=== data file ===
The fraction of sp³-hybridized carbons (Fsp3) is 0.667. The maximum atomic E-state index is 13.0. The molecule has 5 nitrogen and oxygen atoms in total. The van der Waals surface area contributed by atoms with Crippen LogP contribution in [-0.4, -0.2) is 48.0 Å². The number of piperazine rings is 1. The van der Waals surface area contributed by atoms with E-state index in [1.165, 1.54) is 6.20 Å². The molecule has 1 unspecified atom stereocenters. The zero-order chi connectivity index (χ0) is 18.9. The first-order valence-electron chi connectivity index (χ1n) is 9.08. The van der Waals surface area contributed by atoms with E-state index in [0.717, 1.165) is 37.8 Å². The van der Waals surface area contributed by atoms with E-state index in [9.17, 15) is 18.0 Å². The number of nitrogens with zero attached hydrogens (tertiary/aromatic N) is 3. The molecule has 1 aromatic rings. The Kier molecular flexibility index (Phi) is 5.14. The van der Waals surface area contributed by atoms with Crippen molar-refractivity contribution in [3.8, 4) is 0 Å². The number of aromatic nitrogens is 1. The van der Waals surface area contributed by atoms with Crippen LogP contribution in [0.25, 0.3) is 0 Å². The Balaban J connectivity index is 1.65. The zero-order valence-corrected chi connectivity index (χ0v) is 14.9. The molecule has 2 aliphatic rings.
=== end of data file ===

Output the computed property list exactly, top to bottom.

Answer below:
The fraction of sp³-hybridized carbons (Fsp3) is 0.667. The maximum atomic E-state index is 13.0. The molecule has 5 nitrogen and oxygen atoms in total. The van der Waals surface area contributed by atoms with Crippen LogP contribution in [-0.4, -0.2) is 48.0 Å². The number of piperazine rings is 1. The van der Waals surface area contributed by atoms with E-state index in [1.165, 1.54) is 6.20 Å². The molecule has 1 unspecified atom stereocenters. The zero-order chi connectivity index (χ0) is 18.9. The first-order valence-electron chi connectivity index (χ1n) is 9.08. The van der Waals surface area contributed by atoms with E-state index in [0.717, 1.165) is 37.8 Å². The van der Waals surface area contributed by atoms with E-state index in [9.17, 15) is 18.0 Å². The number of nitrogens with zero attached hydrogens (tertiary/aromatic N) is 3. The molecule has 1 aromatic rings. The Kier molecular flexibility index (Phi) is 5.14. The van der Waals surface area contributed by atoms with Crippen molar-refractivity contribution in [3.8, 4) is 0 Å². The number of aromatic nitrogens is 1. The van der Waals surface area contributed by atoms with Crippen LogP contribution in [0.25, 0.3) is 0 Å². The Balaban J connectivity index is 1.65. The zero-order valence-corrected chi connectivity index (χ0v) is 14.9. The molecule has 2 aliphatic rings.